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Books Books 91 - 100 of 124 on Sweet Swan of Avon ! what a sight it were To see thee in our waters yet appear, And....
" Sweet Swan of Avon ! what a sight it were To see thee in our waters yet appear, And make those flights upon the banks of Thames, That so did take Eliza, and our James... "
Bentley's quarterly review - Page 58
1860
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Biographical Sketches of Eminent British Poets: Chronologically Arranged ...

English poetry - 1857 - 508 pages
...still, while thy book doth live, And we have wits to read, and praise to give. * * * • * Sweet Swan of Avon ! what a sight it were To see thee in our water yet appear, And make those nights upon the hanks of Thames That so did take Eliza and our Jama...
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Shakespeare's Comedies, Histories, Tragedies, and Poems, Volume 1

William Shakespeare - 1858
...lines ; In each of which he seems to shake a lance, As braudish'd at the eyes of ignorance. Sweet Swan of Avon, what a sight it were, To see thee in our...upon the banks of Thames, That so did take Eliza, and our James ! But stay ; I see thee in the hemisphere Advanc'd, and made a constellation there :...
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The National Review, Volume 6

Richard Holt Hutton, Walter Bagehot - 1858
...brandished at the eyes of ignorance. Sweet swan of Avon, what a sight it were To see thee in our water yet appear, And make those flights upon the banks of Thames That so did take Eliza, aud our James ! But stay, I see thee in the hemisphere, Advanced and made a constellation there. Shine forth, thou...
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The Greatest of Literary Problems: The Authorship of the Shakespeare Works ...

James Phinney Baxter - Drama - 1915 - 685 pages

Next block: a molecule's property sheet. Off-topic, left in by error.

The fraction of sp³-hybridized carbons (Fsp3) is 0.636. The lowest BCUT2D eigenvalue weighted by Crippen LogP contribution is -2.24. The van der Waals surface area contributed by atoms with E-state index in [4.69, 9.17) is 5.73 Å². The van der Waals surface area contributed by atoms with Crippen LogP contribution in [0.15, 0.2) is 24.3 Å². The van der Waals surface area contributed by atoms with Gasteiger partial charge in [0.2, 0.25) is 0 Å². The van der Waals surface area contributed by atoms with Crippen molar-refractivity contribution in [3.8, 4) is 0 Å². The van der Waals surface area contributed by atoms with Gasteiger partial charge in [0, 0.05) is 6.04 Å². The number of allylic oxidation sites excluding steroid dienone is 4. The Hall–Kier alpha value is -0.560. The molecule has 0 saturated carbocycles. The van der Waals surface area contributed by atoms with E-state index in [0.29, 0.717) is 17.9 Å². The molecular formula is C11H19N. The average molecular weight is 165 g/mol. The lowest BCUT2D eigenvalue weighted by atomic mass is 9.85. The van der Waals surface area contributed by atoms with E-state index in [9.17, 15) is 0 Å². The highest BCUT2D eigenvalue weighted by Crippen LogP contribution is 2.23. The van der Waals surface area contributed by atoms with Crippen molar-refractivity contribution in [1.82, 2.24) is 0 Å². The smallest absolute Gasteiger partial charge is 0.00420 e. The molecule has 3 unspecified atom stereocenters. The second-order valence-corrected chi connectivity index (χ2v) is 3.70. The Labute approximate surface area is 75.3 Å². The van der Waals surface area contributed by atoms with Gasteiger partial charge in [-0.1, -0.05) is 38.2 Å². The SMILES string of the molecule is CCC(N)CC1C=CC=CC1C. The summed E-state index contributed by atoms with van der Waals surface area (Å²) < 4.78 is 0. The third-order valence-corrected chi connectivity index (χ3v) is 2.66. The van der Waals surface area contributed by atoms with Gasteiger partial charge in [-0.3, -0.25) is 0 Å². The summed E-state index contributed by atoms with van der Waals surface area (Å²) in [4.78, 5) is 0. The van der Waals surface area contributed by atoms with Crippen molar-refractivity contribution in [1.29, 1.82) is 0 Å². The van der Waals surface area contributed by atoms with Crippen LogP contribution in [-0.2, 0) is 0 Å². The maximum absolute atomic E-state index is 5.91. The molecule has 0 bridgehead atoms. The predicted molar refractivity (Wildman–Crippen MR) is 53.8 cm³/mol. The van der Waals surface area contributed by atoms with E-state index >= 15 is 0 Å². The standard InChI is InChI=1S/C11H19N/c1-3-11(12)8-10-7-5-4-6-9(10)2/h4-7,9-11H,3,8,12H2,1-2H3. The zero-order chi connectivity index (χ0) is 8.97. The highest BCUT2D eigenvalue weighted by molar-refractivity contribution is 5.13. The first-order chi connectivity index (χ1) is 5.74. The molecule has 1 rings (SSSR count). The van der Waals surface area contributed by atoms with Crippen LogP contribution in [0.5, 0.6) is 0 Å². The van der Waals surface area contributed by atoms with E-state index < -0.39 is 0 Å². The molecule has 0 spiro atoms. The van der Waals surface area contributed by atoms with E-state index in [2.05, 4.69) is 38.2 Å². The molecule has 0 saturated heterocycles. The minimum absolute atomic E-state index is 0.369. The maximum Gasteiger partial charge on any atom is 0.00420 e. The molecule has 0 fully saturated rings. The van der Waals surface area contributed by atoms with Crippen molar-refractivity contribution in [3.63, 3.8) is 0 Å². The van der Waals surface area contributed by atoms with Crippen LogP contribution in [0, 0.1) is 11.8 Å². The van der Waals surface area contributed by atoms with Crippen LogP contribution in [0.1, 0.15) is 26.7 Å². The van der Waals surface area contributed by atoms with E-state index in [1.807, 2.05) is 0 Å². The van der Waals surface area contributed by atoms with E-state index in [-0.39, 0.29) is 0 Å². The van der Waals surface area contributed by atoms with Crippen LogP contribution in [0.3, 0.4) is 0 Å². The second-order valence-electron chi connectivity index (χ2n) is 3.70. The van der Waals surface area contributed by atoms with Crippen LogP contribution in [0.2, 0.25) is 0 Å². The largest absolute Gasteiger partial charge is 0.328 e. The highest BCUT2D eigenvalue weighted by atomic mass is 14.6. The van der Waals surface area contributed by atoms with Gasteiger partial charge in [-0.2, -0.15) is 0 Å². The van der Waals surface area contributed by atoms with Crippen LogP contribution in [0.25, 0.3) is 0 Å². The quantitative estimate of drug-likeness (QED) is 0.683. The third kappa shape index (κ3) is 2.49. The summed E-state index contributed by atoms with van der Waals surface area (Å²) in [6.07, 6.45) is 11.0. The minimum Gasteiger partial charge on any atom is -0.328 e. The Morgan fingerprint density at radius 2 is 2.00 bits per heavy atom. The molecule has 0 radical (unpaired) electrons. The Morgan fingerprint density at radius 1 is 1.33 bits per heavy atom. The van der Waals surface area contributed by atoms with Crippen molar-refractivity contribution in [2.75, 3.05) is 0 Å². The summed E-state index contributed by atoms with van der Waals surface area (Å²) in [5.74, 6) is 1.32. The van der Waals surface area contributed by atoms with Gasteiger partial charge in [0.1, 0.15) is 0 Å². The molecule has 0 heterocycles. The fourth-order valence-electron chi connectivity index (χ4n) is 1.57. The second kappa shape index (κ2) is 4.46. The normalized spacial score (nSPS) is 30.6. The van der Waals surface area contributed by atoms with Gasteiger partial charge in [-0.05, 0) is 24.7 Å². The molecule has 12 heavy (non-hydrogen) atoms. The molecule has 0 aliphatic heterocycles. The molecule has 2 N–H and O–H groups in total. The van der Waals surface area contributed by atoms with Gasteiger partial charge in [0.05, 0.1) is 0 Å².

...reconciled with the theory of the actor's non-authorship of the plays in the Folio: — Sweet Swan of Avon ! what a sight it were To see thee in our waters yet appeare. Of course this seems to identify the actor with the author, for such an expression as occurs...
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Annales de Bretagne, Volume 15

Brittany (France) - 1900
...family. Yet must I not give nature ail ; thy art, M y gentle Shakespeare, must enjoy a part. Sweet swan of Avon ! what a sight it were To see thee in our water yet appear, And make those flights upon thé banks of Thames, That did so take Eliza, and our...
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Ulysses Annotated: Notes for James Joyce's Ulysses

Don Gifford, Robert J. Seidman - Literary Criticism - 1989 - 645 pages
...Memory of William Shakespeare," in the First Folio edition of Shakespeare's works (1623): "Sweet Swan of Avon! What a sight it were / To see thee in our...make those flights upon the banks of Thames, / That did so take Eliza, and our James!" (lines 71-74). 9.163 (188:25). Composition of place. Ignatius Loyola...
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The Columbia Granger's Dictionary of Poetry Quotations

Edith P. Hazen - Literary Criticism - 1992 - 1132 pages
...the laurel, he may gain a scorn; For a good poet's made, as well as born. (1. 50-59) 46 Sweet Swan nothing long; To pervert truth, to ride it for a purpose. To use g (1. 66-67) HelP; JCP; LiTB; NoP; OAEL-1; OBS; PoEL-2; SeCP; SeCV-1; TrGrPo To William Camden 47 Camden,...
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英美名詩一百首

American poetry - 1993 - 395 pages
...each of which, he seemes to shake a Lance, As brandish't at the eyes of Ignorance. Sweet Swan of Auon! what a sight it were To see thee in our waters yet appeare, And make those flights vpon the bankes of Thames, That so did take Eliza, and our lames! But...
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The Complete Works of William Shakespeare

William Shakespeare - Drama - 1996 - 1263 pages
...Unes; In each of which he seems to shake a lance, As brandish'd at the eyes of ignorance. Sweet Swan ight, Make war with him that climb'd unto their nest,...their young's defence? For shame, my liege, make th Ri™ and our James! But stay, I see thee in the hemisphere Advanced, and made a constellation there:...
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But the Irish Sea Betwixt Us: Ireland, Colonialism, and Renaissance Literature

Andrew Murphy - Literary Criticism - 1999 - 227 pages
...favourably against European literary figures both contemporary and classical. The subsequent reference to 'those flights upon the banks of Thames, That so did take Eliza and our James' reinforces the notion that Shakespeare is the poet of the British state, of two monarchs...
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